One current challenge is attempting to engage productively with institutional strategic/operational planning. The big challenge in doing so is balancing the perceived importance of institutional level concerns (governance etc) with those of an individual teacher.
As part of this challenge I was reading a document summarising the aims of a rather large institutional project in ICT around learning and teaching. Yesterday I tweeted part of the strategies from that project (it starts with “Ensure the development of”
As my tweet suggests I see some contradictions in the adjectives.
Here’s a story from the dim dark past to illustrate how it’s essentially impossible to have an online student experience that is both consistent and optimal.
You shall not use single quotes!
Back in the mid-1990s CQU was a fairly traditional second generation distance education provider. As such it had a style guide for print-based materials (almost the only sort) that were distributed to students. In large part the aim of the style guide was to provide a consistent learning experience for students. One such element of the style guide was ‘You shall not use single quotes’. “Double quotes” were the only acceptable option.
So, that’s consistent.
Less than optimal
As it happens, in the mid-1990s I was the tutor in the course 85343, Machine Intelligence. The practical application of the concepts in this course were done in the Prolog programming language. Here’s a brief section of Prolog code taken from here. Can you see the problem this is going to cause in terms of consistency?
write(‘Move top disk from ‘),
write(‘ to ‘),
That’s write, Prolog code makes use of single quotes. The distance education study material for 85343 included sections of Prolog code. Do you know what the central distance education organisation did?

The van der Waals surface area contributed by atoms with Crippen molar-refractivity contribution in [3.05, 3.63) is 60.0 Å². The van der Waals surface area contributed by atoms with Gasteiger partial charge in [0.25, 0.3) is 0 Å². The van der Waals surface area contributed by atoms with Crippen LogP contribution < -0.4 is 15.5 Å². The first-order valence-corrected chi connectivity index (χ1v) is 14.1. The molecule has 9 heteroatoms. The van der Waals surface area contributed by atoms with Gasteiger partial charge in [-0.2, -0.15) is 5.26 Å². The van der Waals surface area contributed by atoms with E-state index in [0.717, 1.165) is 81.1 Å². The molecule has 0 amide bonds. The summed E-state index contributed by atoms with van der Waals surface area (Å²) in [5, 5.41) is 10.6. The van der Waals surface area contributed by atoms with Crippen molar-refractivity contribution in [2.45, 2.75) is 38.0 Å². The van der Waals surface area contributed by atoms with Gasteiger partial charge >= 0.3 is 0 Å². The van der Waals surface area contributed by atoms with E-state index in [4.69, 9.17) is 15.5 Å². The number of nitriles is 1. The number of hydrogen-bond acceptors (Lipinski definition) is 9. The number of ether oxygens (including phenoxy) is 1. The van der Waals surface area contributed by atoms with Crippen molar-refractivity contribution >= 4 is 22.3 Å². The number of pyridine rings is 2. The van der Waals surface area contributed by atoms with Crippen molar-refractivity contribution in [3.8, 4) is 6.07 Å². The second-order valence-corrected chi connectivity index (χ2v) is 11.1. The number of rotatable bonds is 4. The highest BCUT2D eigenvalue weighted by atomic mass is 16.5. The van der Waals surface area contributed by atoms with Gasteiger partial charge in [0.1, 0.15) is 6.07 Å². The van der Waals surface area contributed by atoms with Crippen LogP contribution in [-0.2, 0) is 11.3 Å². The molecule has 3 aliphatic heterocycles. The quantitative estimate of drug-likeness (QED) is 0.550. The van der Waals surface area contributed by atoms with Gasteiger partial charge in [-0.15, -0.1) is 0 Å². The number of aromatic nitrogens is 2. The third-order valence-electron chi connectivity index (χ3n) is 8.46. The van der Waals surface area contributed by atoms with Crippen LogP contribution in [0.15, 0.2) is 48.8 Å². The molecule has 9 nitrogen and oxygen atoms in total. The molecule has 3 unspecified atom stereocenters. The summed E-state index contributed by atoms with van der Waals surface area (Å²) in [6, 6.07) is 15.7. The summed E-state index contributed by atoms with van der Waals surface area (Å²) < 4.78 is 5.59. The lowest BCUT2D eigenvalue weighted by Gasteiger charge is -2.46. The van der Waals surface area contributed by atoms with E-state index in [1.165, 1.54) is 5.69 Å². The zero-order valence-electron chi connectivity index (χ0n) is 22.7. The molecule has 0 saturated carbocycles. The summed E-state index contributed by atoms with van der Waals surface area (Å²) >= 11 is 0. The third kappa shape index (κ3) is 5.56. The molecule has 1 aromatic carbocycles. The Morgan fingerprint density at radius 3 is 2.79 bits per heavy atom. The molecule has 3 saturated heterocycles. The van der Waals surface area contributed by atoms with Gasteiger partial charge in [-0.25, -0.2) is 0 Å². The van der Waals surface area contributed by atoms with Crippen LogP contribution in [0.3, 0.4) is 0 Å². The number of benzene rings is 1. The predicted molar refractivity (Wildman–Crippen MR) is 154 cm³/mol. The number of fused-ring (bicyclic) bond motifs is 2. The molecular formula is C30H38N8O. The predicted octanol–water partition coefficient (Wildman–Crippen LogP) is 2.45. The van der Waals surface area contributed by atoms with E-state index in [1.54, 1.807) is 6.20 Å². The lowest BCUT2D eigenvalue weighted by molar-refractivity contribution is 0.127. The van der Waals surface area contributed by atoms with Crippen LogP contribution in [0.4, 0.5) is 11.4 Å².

Obviously, because ‘You shall not use single quotes’ they automatically converted all of the single quotes into double quotes, printed the materials, and sent them out to students.
I don’t know whether the coordinator of the course got to proof the study material before it went out. But he was the Head of School and I’m willing to be if he did, he didn’t even think to check the style of quotes used in the Prolog code.
Consistent can’t be optimal
The lesson (for me at least) is that you can’t be consistent across all the courses in a university, while at the same stage claiming to provide an optimal learning experience for students.
This quote from Dede (2008) picks up on why this is a problem (or you can listen to the man himself)
Educational research strongly suggests that individual learning is as diverse and as complex as bonding, or certainly as eating. Yet theories of learning and philosophies about how to use ICT for instruction tend to treat learning like sleeping, as a simple activity relatively invariant across people, subject areas, and educational objectives. Current, widely used instructional technology applications have less variety in approach than a low-end fast-food restaurant. (p. 58)
And it’s not new
Here’s a quote from Jones (1996) – yep I had a bug in my bonnet about this almost 20 years ago and here I am again
With traditional on-campus teaching academics generally have complete control over what they teach and how it is presented. In CQU’s distance education model the subject matter’s presentation is controlled by DDCE. This results in significant tension between the desire to operate standardised systems for production and distribution of courseware and the desire for course designers to be creative and imaginative (Mark, 1990).
There’s a paper or two here.
Dede, C. (2008). Theoretical perspectives influencing the use of information technology in teaching and learning. In J. Voogt & G. Knezek (Eds.), International Handbook of Information Technology in Primary and Secondary Education (pp. 43–62). New York: Springer.
20 Mark, M. The Differentiation of Institutional Structures. Contemporary Issues in American Distance Education, Michael Moore (ed), 1990, pp 30-43